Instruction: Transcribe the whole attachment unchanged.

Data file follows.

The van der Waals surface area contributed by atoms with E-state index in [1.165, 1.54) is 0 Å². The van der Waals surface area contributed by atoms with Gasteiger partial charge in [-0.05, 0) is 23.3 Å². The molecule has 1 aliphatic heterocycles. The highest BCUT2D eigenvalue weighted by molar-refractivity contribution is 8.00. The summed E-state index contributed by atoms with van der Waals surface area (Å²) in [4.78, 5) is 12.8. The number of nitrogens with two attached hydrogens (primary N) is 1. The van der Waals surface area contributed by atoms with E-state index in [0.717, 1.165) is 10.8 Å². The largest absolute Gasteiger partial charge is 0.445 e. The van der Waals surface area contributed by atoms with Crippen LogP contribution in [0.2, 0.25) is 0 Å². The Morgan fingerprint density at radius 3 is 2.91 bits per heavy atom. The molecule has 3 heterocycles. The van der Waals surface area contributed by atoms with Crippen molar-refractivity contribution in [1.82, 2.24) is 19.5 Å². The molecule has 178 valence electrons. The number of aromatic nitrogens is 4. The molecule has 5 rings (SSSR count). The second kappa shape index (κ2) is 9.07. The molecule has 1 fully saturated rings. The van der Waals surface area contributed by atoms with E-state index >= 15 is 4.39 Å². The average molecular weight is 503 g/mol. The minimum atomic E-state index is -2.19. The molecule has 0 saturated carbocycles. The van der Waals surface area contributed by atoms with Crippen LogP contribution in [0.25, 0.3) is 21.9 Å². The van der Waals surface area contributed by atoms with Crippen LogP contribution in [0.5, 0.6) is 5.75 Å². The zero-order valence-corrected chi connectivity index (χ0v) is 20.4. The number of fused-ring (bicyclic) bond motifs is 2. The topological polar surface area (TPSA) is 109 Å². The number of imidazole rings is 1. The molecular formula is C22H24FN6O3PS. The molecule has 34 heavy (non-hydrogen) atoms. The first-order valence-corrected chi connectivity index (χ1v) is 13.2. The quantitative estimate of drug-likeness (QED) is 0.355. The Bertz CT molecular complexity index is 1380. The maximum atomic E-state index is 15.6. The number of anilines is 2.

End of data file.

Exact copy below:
The van der Waals surface area contributed by atoms with E-state index in [1.165, 1.54) is 0 Å². The van der Waals surface area contributed by atoms with Gasteiger partial charge in [-0.05, 0) is 23.3 Å². The molecule has 1 aliphatic heterocycles. The highest BCUT2D eigenvalue weighted by molar-refractivity contribution is 8.00. The summed E-state index contributed by atoms with van der Waals surface area (Å²) in [4.78, 5) is 12.8. The number of nitrogens with two attached hydrogens (primary N) is 1. The van der Waals surface area contributed by atoms with E-state index in [0.717, 1.165) is 10.8 Å². The largest absolute Gasteiger partial charge is 0.445 e. The van der Waals surface area contributed by atoms with Crippen LogP contribution in [0.2, 0.25) is 0 Å². The Morgan fingerprint density at radius 3 is 2.91 bits per heavy atom. The molecule has 3 heterocycles. The van der Waals surface area contributed by atoms with Crippen molar-refractivity contribution in [1.82, 2.24) is 19.5 Å². The molecule has 178 valence electrons. The number of aromatic nitrogens is 4. The molecule has 5 rings (SSSR count). The second kappa shape index (κ2) is 9.07. The molecule has 1 fully saturated rings. The van der Waals surface area contributed by atoms with E-state index >= 15 is 4.39 Å². The average molecular weight is 503 g/mol. The minimum atomic E-state index is -2.19. The molecule has 0 saturated carbocycles. The van der Waals surface area contributed by atoms with Crippen LogP contribution in [0.25, 0.3) is 21.9 Å². The van der Waals surface area contributed by atoms with Crippen LogP contribution in [0.5, 0.6) is 5.75 Å². The zero-order valence-corrected chi connectivity index (χ0v) is 20.4. The number of fused-ring (bicyclic) bond motifs is 2. The topological polar surface area (TPSA) is 109 Å². The number of imidazole rings is 1. The molecular formula is C22H24FN6O3PS. The molecule has 34 heavy (non-hydrogen) atoms. The first-order valence-corrected chi connectivity index (χ1v) is 13.2. The quantitative estimate of drug-likeness (QED) is 0.355. The Bertz CT molecular complexity index is 1380. The maximum atomic E-state index is 15.6. The number of anilines is 2.